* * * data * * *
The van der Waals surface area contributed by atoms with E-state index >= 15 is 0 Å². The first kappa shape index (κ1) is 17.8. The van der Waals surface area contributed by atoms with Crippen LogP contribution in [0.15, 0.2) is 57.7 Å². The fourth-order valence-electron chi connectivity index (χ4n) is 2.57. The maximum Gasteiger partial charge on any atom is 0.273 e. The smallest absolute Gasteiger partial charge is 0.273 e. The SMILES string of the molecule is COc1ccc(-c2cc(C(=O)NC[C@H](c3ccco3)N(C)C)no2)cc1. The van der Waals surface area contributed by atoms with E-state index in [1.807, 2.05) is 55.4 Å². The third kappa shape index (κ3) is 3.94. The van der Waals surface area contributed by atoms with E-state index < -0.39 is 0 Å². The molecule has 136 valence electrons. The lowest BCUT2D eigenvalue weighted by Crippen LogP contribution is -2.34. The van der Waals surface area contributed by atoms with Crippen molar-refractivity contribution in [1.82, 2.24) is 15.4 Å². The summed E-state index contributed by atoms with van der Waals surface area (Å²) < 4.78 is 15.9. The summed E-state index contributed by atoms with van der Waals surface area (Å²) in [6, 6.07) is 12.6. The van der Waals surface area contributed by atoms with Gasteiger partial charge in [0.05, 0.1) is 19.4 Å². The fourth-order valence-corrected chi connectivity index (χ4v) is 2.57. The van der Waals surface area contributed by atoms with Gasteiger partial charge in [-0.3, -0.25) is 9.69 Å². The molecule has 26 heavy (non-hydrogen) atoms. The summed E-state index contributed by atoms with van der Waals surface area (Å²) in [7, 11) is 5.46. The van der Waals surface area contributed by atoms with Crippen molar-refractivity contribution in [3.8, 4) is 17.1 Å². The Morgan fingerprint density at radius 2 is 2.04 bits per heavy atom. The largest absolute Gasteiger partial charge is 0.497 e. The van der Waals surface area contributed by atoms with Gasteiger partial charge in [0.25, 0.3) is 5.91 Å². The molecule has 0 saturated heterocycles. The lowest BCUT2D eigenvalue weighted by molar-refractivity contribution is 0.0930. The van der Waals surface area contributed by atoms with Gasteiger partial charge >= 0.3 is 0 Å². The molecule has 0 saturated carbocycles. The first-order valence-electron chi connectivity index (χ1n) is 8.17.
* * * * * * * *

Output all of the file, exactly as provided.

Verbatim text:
The van der Waals surface area contributed by atoms with E-state index >= 15 is 0 Å². The first kappa shape index (κ1) is 17.8. The van der Waals surface area contributed by atoms with Crippen LogP contribution in [0.15, 0.2) is 57.7 Å². The fourth-order valence-electron chi connectivity index (χ4n) is 2.57. The maximum Gasteiger partial charge on any atom is 0.273 e. The smallest absolute Gasteiger partial charge is 0.273 e. The SMILES string of the molecule is COc1ccc(-c2cc(C(=O)NC[C@H](c3ccco3)N(C)C)no2)cc1. The van der Waals surface area contributed by atoms with E-state index in [1.807, 2.05) is 55.4 Å². The third kappa shape index (κ3) is 3.94. The van der Waals surface area contributed by atoms with E-state index < -0.39 is 0 Å². The molecule has 136 valence electrons. The lowest BCUT2D eigenvalue weighted by Crippen LogP contribution is -2.34. The van der Waals surface area contributed by atoms with Crippen molar-refractivity contribution in [1.82, 2.24) is 15.4 Å². The summed E-state index contributed by atoms with van der Waals surface area (Å²) < 4.78 is 15.9. The summed E-state index contributed by atoms with van der Waals surface area (Å²) in [6, 6.07) is 12.6. The van der Waals surface area contributed by atoms with Gasteiger partial charge in [0.05, 0.1) is 19.4 Å². The fourth-order valence-corrected chi connectivity index (χ4v) is 2.57. The van der Waals surface area contributed by atoms with Gasteiger partial charge in [-0.3, -0.25) is 9.69 Å². The molecule has 26 heavy (non-hydrogen) atoms. The summed E-state index contributed by atoms with van der Waals surface area (Å²) in [7, 11) is 5.46. The van der Waals surface area contributed by atoms with Crippen molar-refractivity contribution in [3.8, 4) is 17.1 Å². The Morgan fingerprint density at radius 2 is 2.04 bits per heavy atom. The largest absolute Gasteiger partial charge is 0.497 e. The van der Waals surface area contributed by atoms with Gasteiger partial charge in [0.25, 0.3) is 5.91 Å². The molecule has 0 saturated heterocycles. The lowest BCUT2D eigenvalue weighted by molar-refractivity contribution is 0.0930. The van der Waals surface area contributed by atoms with Gasteiger partial charge >= 0.3 is 0 Å². The molecule has 0 saturated carbocycles. The first-order valence-electron chi connectivity index (χ1n) is 8.17.